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Frank Viola III Developing his Game in Lansing

Knuckleballer gets great advice from Dickey, Wakefield, Hough, and dad

Frank Viola III Developing his Game in Lansing

June 30, 2014

Frank Viola III is learning the art of throwing the kunckleball. (MiLB.com)

Frank Viola III is learning the art of throwing the kunckleball. (MiLB.com)

The Blue Jays made headlines when they signed knuckleballer Frank Viola III in March. The second generation pitcher is looking for a second shot at pitching in the big leagues after many thought his career was over when a series of injuries sidelined his development in the Chicago White Sox minor league system.

Throwing the knuckleball is still relatively new for Viola, but he is appreciating the transition he has made to get a second opportunity in professional baseball.

“Learning the knuckleball is a mental journey,” explained Viola. “It’s still a work in progress, but the organization feels it’s ready to take the next step to test things to see what works and what doesn’t.”

It’s safe to say the transition is working so far in Lansing as Viola is 2-1 with a 3.54 ERA and 11 strikeouts through 20 1/3 innings of work with the Lugnuts.

Even though Viola is pitching well in Lansing he’s really enjoying the opportunity to work with the Lugnuts coaching staff. Specifically, he really appreciates the ability to learn from former professional catchers and left-handed pitchers, which makes up the Lugnuts coaching staff. Pitching coach Vince Horsman was a major league lefty, hitting coach Ken Huckaby was a major league catcher, while manager John Tamargo Jr. is a son of a former major league catcher who caught a couple games in the minors himself.

“I love the coaching staff in Lansing. They’re baseball guys,” said Viola. “Catchers are my favorite players to talk to because they know the game better than anybody. They remind me of caddies in golf. I might shake a catcher off once, but never twice because they know what’s happening out there.”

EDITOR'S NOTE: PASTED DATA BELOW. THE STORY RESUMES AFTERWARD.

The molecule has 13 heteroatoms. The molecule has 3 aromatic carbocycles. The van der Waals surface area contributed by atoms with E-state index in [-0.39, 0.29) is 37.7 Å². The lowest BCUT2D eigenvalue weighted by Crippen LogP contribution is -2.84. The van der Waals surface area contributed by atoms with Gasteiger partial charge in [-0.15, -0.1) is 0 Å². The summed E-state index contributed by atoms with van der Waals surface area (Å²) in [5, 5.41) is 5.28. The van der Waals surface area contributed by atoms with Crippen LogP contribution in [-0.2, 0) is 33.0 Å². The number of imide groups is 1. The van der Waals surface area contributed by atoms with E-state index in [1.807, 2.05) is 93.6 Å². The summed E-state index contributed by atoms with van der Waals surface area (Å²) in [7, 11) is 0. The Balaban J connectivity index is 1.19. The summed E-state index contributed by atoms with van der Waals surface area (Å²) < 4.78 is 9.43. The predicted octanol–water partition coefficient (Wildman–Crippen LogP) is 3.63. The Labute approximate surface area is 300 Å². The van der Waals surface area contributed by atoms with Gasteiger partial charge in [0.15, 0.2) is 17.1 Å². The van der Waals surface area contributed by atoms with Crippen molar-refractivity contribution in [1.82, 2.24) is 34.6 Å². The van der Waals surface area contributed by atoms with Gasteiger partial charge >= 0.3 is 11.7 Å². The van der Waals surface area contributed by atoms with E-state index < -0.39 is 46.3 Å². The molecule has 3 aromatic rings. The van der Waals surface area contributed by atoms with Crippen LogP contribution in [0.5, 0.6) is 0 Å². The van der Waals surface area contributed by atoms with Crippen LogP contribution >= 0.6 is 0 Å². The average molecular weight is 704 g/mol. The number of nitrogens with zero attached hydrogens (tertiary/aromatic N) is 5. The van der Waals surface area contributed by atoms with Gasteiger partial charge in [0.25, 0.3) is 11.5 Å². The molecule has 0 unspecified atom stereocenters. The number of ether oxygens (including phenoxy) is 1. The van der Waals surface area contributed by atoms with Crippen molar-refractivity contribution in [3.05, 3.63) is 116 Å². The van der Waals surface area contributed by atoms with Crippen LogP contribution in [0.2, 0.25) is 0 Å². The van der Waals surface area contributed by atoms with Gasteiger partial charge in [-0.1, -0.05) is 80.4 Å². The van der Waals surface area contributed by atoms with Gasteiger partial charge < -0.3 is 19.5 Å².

“I really like left-handers too,” he added. “I think that comes from my Dad. I tried throwing left-handed, but never got it down. I consider myself an internal lefty.”

Viola gets a big boost from working with his new teammates. He thrives off of the passion and talent that exists in the Lugnuts clubhouse.

“My teammates are great guys,” stated Viola. “They’re young in their early 20’s which is fine with me. I was their age not too long ago.”

“The talent here really stands out,” he added. “The talent in Lansing is just as good as AA, AAA, and the big leagues. It’s just a matter of finding consistency out of these kids and figuring out what they need to do to move forward. I hope with me being an older guy I can impart some of my wisdom on them to better their games. They’re great kids.”

Knuckleballers are said to be a part of a secret club since nobody else fully understands the pitch and what it takes to throw it with consistency. As such, Viola credits his success on the coaching and advice he has received from R.A. Dickey, Tim Wakefield, and Charlie Hough.

“I wouldn’t have gotten here without the help of Dickey, Wakefield and Hough,” he said. “The knuckleballers are in a fraternity, because we’re the only ones that understand the success and failures of the pitch. It’s a very hard thing to do; because you’re throwing one pitch you’re not fooling anybody they know what pitch is coming to them. I’m just looking for consistency.”

Inspired to be a pitcher from his father Frank, the younger Viola is looking to take the best parts of his father’s 421-game big league career and insert his best parts to make the best version of himself.

“My dad was a major influence on my career,” Viola said, smiling. “I think every boy wants to be like their father and in my case it’s pretty damn hard. My dad was always a great influence and my hero growing up. I accept the fact I will never be quite like him, but I can be the best me I can be. I’m trying to take his best parts being my father and combine them with my best parts and be the best I can be.”

Enjoying the opportunity to help Viola out, Lansing Lugnuts pitching coach Vince Horsman is enjoying the opportunity to coach a knuckleballer and impart the knowledge he has on the pitch from being around the game a long time.

“I’m going on what Frank says,” explained Horsman. “Working with a knuckleball guy is harder, because there are not a lot of them around. I’m using information from him and from other knuckleballers like Tom Candiotti, who was a teammate of mine, and from watching Tim Wakefield pitch to figure out the dynamics.  I’m helping with the mental side of the game as he needs to adhere to the mechanics of pitching. The knuckleball is a feel pitch and a very unpredictable pitch. Frank is still new to it, but he’s doing well throwing the pitch and I’m doing well coaching a kid who can throw it. It’s been a good experience.”

Watch for Frank Viola III as he continues to develop the knuckleball and work his way up the Blue Jays minor league ladder.